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The Last Temptation of Christ

The Last Temptation of Christ is a novel written by Nikos Kazantzakis, first published in December 1960. It has been the subject of a great deal of controversy due to its subject matter: it tells a fictional version of the life of Jesus Christ, told from his point of view. The book regularly appears on lists of banned books.

Martin Scorsese directed a picture of the same name, based on that book and released by Universal Pictures[?] in 1988. It stars Willem Dafoe as Jesus, Harvey Keitel as Judas Iscariot, and Barbara Hershey[?] as Mary Magdalene.

Scorsese, a devout Catholic, had wanted to make a filmed version of the life of Jesus for many years, and he attempted to make the movie in the early 1980s. The project had to be placed on hold for several years, and the film was finally completed and released to theaters in 1988.

Protests against the movie from the religious community began before the film finished production. The studio was expecting a backlash due to the controversies revolving around any media treatment of Christ (see fictional portrayals of Jesus Christ), but the protests accompanying Last Temptation were unprecedented. Major religious leaders in the United States blasted the film in fiery sermons, and condemned its subject matter as pornographic.

The source of the contrversy over the film stemmed from a scene near the end of the movie in which Jesus imagines marrying Magdalene, instead of dying on the cross (the Crucifixion). A brief scene of the married couple making love is shown in the film, which sparked the anger of the protesters.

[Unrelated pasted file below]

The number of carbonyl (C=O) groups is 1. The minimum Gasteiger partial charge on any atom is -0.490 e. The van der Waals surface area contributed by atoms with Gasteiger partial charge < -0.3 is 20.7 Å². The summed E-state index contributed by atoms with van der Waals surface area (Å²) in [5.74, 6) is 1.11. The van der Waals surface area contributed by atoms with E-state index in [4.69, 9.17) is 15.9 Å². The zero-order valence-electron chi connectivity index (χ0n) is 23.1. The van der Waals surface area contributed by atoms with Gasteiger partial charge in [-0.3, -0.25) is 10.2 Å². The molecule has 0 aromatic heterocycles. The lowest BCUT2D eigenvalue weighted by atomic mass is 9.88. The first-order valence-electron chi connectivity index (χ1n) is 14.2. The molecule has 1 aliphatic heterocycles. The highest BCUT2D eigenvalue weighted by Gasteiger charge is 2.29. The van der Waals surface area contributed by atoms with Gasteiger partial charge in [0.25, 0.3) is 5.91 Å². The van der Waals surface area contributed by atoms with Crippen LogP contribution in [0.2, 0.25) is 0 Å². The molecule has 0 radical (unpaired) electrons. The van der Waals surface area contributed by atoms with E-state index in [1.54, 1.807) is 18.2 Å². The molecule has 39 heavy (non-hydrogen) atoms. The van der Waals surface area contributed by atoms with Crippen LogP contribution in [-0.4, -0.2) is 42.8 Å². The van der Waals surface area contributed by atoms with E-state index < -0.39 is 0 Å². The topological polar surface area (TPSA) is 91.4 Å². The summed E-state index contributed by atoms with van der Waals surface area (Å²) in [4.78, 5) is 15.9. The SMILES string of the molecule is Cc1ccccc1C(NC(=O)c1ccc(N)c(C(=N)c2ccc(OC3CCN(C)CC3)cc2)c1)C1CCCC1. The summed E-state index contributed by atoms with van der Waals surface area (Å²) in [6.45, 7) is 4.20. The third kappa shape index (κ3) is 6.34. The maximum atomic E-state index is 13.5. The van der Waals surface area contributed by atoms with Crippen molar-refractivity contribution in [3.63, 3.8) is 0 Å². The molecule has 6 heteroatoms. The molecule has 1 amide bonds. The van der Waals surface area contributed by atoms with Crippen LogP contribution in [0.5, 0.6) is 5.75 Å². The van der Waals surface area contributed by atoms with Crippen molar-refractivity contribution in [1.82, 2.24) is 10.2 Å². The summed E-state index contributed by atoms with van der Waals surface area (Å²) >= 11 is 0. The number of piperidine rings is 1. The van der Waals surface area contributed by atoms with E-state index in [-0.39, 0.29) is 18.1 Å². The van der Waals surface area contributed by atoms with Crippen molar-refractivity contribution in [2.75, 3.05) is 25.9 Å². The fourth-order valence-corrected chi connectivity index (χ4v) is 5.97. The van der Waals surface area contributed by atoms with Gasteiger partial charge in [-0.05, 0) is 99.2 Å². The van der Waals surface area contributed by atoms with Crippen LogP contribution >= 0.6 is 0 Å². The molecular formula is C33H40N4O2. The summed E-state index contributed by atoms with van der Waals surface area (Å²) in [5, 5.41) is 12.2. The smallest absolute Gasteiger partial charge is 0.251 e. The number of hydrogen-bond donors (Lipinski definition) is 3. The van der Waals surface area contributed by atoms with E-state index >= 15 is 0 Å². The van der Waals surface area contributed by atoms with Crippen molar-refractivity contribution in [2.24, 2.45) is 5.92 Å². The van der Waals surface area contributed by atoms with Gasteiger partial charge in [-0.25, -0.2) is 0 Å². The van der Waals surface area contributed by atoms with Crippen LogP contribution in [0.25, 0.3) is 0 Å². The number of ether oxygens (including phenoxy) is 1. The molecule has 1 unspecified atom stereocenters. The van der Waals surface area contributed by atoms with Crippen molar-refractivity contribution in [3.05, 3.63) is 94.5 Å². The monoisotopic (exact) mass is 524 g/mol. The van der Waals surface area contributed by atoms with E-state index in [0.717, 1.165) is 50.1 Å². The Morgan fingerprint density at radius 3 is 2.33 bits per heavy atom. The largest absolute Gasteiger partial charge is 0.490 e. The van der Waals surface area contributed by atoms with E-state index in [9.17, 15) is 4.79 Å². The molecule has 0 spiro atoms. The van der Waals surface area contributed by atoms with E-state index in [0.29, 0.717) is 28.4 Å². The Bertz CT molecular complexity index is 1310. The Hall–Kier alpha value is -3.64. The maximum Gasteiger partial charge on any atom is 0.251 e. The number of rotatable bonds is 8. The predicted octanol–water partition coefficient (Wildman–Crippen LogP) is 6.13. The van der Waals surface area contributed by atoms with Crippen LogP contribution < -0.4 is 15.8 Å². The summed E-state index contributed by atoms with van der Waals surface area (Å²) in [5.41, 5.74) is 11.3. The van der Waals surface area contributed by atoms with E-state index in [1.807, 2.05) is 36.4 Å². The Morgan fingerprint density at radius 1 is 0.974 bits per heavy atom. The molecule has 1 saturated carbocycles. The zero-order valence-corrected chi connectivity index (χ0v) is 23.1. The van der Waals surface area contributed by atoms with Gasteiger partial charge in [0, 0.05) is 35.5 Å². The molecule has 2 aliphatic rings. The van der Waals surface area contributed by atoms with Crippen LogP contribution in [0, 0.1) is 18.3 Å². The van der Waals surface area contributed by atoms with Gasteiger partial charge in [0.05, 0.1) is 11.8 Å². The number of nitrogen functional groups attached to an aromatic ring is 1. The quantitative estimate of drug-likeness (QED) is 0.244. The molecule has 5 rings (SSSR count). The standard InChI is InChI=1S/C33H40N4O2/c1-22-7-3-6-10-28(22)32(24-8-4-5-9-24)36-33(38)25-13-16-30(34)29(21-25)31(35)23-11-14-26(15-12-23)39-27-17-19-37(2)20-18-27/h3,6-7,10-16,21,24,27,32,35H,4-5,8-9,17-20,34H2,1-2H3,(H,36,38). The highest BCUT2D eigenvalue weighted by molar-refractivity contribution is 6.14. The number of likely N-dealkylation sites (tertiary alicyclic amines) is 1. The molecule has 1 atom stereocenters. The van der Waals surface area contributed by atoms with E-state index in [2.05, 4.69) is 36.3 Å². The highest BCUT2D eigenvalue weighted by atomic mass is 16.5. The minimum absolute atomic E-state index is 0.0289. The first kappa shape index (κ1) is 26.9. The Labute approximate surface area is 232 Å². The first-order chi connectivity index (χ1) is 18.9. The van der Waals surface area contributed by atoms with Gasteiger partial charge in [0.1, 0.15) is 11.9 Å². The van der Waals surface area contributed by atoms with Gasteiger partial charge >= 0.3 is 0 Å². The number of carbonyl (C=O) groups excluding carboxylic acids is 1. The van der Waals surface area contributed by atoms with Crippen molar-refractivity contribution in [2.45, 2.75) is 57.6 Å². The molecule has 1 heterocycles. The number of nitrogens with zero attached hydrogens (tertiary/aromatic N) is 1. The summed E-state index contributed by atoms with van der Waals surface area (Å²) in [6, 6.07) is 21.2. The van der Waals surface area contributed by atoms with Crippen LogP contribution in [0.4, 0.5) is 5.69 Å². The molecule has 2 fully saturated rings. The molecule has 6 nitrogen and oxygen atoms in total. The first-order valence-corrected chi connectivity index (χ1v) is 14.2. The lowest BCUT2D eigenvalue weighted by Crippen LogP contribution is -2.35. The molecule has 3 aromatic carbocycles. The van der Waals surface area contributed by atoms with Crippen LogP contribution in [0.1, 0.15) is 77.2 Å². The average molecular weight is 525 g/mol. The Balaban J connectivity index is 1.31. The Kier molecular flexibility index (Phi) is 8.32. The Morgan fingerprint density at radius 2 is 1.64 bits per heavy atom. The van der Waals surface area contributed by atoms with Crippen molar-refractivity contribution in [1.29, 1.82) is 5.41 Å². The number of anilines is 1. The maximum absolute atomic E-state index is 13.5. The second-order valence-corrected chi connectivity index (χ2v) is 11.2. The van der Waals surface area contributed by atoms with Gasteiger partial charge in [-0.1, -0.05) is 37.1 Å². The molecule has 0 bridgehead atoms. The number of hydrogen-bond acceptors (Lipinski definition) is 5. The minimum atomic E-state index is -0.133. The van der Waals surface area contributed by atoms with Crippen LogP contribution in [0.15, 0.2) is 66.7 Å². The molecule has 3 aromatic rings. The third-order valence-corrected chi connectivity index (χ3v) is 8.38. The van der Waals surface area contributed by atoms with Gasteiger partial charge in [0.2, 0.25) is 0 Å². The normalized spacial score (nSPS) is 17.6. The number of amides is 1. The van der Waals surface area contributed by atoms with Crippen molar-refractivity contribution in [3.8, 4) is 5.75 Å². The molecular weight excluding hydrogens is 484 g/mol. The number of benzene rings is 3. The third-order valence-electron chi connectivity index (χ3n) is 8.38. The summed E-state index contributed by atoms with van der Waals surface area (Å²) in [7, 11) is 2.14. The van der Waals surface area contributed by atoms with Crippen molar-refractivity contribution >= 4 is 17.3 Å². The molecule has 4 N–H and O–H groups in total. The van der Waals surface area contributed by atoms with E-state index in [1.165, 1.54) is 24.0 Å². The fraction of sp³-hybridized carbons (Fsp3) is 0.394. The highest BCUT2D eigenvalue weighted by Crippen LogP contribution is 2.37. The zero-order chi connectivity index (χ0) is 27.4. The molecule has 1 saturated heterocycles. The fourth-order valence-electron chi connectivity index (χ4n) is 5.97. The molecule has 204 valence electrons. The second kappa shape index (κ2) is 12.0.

The film has been supported by scholars, film critics, and some religious leaders. In his defense of the movie, noted critic (and friend of Scorsese) Roger Ebert wrote that Scorsese and screenwriter Paul Schrader[?] "paid Christ the compliment of taking him and his message seriously, and they have made a film that does not turn him into a garish, emasculated image from a religious postcard. Here he is flesh and blood, struggling, questioning, asking himself and his father which is the right way, and finally, after great suffering, earning the right to say, on the cross, 'It is accomplished.'"

The film's musical soundtrack was composed by Peter Gabriel, and released on CD under the title Passion: Music for The Last Temptation of Christ[?]. The film's score has been widely acclaimed on its own as a landmark in the popularization of world music.

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